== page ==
After reviewing the court's findings,3 we conclude that the court did not abuse its discretion in finding that the actions of the plaintiff were in contempt of the court's order. There was sufficient evidence in the record for the court to conclude that the plaintiff had not complied with the court's previous order and that such noncompliance was wilful. The court found that the plaintiff did not comply with the court's order that he make payments to the defendant in the amount of $500 a week but, instead, had made payments in the amount of $200. This fact was not contested by the plaintiff. Rather, the plaintiff argued that he was financially unable to make the court-ordered payments. On the basis of testimony presented at the hearing, the court found that although the plaintiff was self-employed, his wife had “a substantial income of [$80,000 per year]”4 and that she previously had “diverted some of her income to address [the plaintiff's financial] obligations.” The court concluded that this financial assistance “definitely impacted [the plaintiff's] ability to pay the [$500] per week to the defendant.” On the basis of these findings, the court concluded that the plaintiff had the financial ability to comply with its previous orders and was in wilful contempt of those orders.

In light of our review of the record, we conclude that these findings were not clearly erroneous. Therefore, we conclude that the court did not abuse its discretion in holding the plaintiff in contempt.

The judgment is affirmed.


1.  The plaintiff paid the $5000 purge amount shortly after the court issued its order. Although neither party briefed the issue on appeal, we note that the fact that the plaintiff paid the purge amount and is not presently incarcerated does not render his appeal moot. See, e.g., Papa v. New Haven Federation of Teachers, 186 Conn. 725, 731 n. 6, 444 A.2d 196 (1982) (holding that because appeal from civil contempt does not automatically stay enforcement of contempt penalties, appeal was not moot where appellants were no longer in contempt at time of appeal).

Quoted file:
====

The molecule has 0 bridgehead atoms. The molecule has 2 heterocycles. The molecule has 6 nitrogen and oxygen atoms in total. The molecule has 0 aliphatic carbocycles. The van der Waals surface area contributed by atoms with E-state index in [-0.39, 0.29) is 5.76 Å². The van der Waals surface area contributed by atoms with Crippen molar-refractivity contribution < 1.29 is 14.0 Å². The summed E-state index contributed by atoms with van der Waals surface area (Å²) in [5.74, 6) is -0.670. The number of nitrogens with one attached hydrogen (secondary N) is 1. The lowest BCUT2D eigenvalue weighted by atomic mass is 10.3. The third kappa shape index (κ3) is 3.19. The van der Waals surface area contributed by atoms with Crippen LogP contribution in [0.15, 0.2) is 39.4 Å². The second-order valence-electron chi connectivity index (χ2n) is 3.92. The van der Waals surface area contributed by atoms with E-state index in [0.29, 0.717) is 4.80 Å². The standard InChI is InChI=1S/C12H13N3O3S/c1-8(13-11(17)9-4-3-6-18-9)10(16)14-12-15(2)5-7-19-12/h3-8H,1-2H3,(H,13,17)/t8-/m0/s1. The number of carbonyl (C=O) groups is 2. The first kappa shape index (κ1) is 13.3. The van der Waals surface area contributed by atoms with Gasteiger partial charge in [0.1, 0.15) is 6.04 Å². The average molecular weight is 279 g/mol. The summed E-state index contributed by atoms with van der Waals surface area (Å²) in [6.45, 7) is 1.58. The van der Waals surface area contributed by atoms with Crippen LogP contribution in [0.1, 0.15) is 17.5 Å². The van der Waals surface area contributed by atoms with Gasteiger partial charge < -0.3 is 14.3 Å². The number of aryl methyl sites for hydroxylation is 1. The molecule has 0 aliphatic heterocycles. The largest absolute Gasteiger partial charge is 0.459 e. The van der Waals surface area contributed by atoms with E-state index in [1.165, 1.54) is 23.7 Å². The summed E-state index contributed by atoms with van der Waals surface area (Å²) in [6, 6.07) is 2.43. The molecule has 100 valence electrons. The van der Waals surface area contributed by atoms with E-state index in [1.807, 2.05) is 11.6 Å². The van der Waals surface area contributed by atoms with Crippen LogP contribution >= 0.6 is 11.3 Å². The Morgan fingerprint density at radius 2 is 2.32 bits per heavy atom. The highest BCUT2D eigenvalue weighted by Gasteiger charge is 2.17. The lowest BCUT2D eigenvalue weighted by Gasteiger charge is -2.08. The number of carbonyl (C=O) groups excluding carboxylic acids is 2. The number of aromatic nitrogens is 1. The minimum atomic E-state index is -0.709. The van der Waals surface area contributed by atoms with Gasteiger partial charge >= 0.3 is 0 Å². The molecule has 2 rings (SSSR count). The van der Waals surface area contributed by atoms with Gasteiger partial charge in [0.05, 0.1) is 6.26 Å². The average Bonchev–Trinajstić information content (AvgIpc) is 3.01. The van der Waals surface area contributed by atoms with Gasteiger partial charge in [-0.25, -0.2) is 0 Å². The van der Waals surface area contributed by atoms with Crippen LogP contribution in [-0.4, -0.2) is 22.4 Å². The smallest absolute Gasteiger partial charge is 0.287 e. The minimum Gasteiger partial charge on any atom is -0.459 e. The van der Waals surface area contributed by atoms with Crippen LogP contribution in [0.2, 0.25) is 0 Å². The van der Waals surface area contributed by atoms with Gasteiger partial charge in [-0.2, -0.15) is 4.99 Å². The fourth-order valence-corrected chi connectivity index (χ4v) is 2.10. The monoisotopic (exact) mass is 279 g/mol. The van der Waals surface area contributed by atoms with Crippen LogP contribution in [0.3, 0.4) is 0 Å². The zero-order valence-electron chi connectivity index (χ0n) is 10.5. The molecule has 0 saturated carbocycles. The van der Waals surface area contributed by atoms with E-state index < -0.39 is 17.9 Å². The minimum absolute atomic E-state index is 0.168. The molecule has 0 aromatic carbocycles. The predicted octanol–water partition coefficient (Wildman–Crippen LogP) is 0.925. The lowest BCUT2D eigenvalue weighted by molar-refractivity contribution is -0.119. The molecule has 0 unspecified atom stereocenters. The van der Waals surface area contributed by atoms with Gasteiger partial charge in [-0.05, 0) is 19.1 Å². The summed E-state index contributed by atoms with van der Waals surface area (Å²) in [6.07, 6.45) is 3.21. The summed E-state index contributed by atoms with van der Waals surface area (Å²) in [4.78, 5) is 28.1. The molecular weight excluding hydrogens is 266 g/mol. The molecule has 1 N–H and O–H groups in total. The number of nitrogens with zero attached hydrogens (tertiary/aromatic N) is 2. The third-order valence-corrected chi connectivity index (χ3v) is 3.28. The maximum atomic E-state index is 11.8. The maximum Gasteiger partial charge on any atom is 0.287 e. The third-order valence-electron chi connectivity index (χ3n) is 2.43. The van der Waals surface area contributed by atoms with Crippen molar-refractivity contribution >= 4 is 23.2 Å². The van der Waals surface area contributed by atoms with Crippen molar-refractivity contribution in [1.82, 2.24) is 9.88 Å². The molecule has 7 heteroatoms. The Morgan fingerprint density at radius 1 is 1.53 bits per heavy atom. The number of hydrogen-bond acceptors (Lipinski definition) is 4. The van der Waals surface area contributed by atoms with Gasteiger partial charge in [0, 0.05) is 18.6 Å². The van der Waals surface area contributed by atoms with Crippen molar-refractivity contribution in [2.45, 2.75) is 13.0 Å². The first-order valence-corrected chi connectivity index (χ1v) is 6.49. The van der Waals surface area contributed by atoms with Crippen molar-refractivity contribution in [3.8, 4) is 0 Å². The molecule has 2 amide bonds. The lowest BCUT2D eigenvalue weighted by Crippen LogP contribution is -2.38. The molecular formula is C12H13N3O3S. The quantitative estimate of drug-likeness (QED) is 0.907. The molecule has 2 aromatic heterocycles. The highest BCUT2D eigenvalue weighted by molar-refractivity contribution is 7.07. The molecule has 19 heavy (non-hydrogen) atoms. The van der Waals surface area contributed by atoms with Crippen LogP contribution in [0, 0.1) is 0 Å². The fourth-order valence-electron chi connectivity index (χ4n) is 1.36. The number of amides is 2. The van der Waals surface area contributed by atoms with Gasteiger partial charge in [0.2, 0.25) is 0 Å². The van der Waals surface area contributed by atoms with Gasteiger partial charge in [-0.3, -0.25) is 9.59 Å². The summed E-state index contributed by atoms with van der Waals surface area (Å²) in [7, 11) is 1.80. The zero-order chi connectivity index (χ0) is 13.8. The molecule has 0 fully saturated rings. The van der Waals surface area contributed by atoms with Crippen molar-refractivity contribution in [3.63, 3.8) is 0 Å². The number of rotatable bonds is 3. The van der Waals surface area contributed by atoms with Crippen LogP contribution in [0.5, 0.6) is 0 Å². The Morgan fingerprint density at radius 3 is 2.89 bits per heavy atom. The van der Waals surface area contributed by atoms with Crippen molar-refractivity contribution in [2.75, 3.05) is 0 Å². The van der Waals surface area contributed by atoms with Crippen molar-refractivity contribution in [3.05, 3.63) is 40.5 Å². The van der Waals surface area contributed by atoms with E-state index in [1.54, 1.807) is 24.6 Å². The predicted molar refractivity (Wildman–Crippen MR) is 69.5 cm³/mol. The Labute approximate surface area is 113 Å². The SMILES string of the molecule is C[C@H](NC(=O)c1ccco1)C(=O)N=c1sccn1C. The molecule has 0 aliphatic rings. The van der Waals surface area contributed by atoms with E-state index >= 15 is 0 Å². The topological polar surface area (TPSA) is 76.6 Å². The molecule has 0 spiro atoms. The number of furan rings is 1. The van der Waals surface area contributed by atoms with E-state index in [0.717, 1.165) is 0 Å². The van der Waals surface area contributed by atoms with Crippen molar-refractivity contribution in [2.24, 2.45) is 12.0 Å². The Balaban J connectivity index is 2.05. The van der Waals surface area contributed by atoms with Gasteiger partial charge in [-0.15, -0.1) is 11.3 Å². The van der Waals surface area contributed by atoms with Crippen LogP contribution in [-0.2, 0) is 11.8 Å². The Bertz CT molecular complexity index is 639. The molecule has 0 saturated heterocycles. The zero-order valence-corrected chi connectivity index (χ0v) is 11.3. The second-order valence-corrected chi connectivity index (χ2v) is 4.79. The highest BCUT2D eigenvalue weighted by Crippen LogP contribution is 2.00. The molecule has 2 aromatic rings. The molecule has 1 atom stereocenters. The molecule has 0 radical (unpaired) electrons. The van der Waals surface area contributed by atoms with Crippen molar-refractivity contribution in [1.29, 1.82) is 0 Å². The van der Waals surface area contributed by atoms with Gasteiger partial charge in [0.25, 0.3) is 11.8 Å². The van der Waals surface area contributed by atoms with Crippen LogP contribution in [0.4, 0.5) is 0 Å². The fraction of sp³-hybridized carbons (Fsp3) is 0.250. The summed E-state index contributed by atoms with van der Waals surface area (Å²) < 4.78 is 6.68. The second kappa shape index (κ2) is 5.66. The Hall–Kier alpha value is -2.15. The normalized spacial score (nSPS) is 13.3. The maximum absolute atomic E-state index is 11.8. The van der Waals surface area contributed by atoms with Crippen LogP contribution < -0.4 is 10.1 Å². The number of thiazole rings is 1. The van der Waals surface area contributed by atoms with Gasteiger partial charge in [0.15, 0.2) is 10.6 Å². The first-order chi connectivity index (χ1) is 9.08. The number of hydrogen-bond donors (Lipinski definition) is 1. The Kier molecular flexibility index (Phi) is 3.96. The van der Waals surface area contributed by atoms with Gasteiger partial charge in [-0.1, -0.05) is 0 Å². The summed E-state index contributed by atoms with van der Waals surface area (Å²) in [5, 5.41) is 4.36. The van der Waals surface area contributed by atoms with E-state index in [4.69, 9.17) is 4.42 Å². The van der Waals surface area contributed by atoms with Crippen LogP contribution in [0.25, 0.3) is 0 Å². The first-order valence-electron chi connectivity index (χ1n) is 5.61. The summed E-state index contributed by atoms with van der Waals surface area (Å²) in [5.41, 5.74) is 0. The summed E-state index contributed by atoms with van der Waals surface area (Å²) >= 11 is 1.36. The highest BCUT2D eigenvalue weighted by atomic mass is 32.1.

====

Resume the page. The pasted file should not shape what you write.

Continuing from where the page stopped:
2.  In his statement of issues, the plaintiff makes numerous claims of impropriety regarding the court's contempt finding. His analysis, however, is limited to the claim that his violation of the court's order was not wilful because his financial circumstances rendered compliance impossible. As such, our review is limited to that claim. Although we acknowledge the plaintiff's status as a pro se litigant, we conclude that, to the extent that the plaintiff has made any other claims of error, they are inadequately briefed and thereby abandoned. See, e.g., Traylor v. State, 128 Conn.App. 182, 185 n. 2, 15 A.3d 1173 (2011) (“Although we are solicitous of the rights of pro se litigants ․ [s]uch a litigant is bound by the same rules ․ and procedure as those qualified to practice law․ [W]e are not required to review claims that are inadequately briefed․ We consistently have held that [a]nalysis, rather than mere abstract assertion, is required in order to avoid abandoning an issue by failure to brief the issue properly.” [Internal quotation marks omitted.] ).

3.  Contrary to the requirements of Practice Book § 64–1, the plaintiff has failed to provide this court with a record that contains a written memorandum of the trial court's decision or a signed transcript of an oral decision of the trial court. See, e.g., Stechel v. Foster, 125 Conn.App. 441, 445, 8 A.3d 545 (2010) (“[w]hen the record does not contain either a memorandum of decision or a transcribed copy of an oral decision signed by the trial court stating the reasons for its decision, this court frequently has declined to review the claims on appeal because the appellant has failed to provide the court with an adequate record for review” [internal quotation marks omitted] ), cert. denied, 300 Conn. 904, 12 A.3d 572 (2011). The record does, however, contain an unsigned transcript with a sufficiently detailed statement of the trial court's findings. Therefore, the plaintiff's failure to comply with Practice Book § 64–1 does not hamper our ability to review his claim. See, e.g., id. (“this court has, on occasion, reviewed claims of error in light of an unsigned transcript as long as the transcript contains a sufficiently detailed and concise statement of the trial court's findings” [internal quotation marks omitted] ).

4.  When setting forth its findings, the court stated that the plaintiff's wife “had a substantial income of [$80,000] per week.” On the basis of the testimony before the court, however, it is apparent that the court simply misspoke when referencing the income of the plaintiff's wife, which she testified was $80,000 per year.